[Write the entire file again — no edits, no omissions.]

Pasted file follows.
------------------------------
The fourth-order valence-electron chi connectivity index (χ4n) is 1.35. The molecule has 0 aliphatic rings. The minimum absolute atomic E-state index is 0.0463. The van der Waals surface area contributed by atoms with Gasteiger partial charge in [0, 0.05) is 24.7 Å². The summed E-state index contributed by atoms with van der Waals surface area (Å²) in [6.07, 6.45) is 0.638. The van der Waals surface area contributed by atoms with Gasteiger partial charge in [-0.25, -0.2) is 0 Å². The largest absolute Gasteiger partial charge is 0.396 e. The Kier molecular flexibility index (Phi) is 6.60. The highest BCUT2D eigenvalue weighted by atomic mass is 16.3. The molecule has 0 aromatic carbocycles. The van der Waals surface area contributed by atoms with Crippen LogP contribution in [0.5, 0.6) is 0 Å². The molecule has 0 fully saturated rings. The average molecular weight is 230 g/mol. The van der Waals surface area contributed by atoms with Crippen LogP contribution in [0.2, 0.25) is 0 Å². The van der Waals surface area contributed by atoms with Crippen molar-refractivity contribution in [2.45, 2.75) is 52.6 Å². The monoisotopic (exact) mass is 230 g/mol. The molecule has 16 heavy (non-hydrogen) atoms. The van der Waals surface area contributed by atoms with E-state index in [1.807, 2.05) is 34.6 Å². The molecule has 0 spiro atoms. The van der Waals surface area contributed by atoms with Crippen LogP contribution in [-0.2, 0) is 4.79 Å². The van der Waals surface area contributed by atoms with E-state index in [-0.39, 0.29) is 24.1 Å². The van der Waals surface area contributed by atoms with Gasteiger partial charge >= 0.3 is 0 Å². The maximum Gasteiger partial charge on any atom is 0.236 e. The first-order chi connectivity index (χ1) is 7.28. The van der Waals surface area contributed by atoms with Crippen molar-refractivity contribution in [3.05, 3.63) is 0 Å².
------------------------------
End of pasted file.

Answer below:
The fourth-order valence-electron chi connectivity index (χ4n) is 1.35. The molecule has 0 aliphatic rings. The minimum absolute atomic E-state index is 0.0463. The van der Waals surface area contributed by atoms with Gasteiger partial charge in [0, 0.05) is 24.7 Å². The summed E-state index contributed by atoms with van der Waals surface area (Å²) in [6.07, 6.45) is 0.638. The van der Waals surface area contributed by atoms with Gasteiger partial charge in [-0.25, -0.2) is 0 Å². The largest absolute Gasteiger partial charge is 0.396 e. The Kier molecular flexibility index (Phi) is 6.60. The highest BCUT2D eigenvalue weighted by atomic mass is 16.3. The molecule has 0 aromatic carbocycles. The van der Waals surface area contributed by atoms with Crippen LogP contribution in [0.5, 0.6) is 0 Å². The molecule has 0 fully saturated rings. The average molecular weight is 230 g/mol. The van der Waals surface area contributed by atoms with Crippen LogP contribution in [0.2, 0.25) is 0 Å². The van der Waals surface area contributed by atoms with Crippen molar-refractivity contribution in [2.45, 2.75) is 52.6 Å². The monoisotopic (exact) mass is 230 g/mol. The molecule has 16 heavy (non-hydrogen) atoms. The van der Waals surface area contributed by atoms with E-state index in [1.807, 2.05) is 34.6 Å². The molecule has 0 spiro atoms. The van der Waals surface area contributed by atoms with Crippen LogP contribution in [-0.2, 0) is 4.79 Å². The van der Waals surface area contributed by atoms with E-state index in [-0.39, 0.29) is 24.1 Å². The van der Waals surface area contributed by atoms with Gasteiger partial charge >= 0.3 is 0 Å². The maximum Gasteiger partial charge on any atom is 0.236 e. The first-order chi connectivity index (χ1) is 7.28. The van der Waals surface area contributed by atoms with Crippen molar-refractivity contribution in [3.05, 3.63) is 0 Å².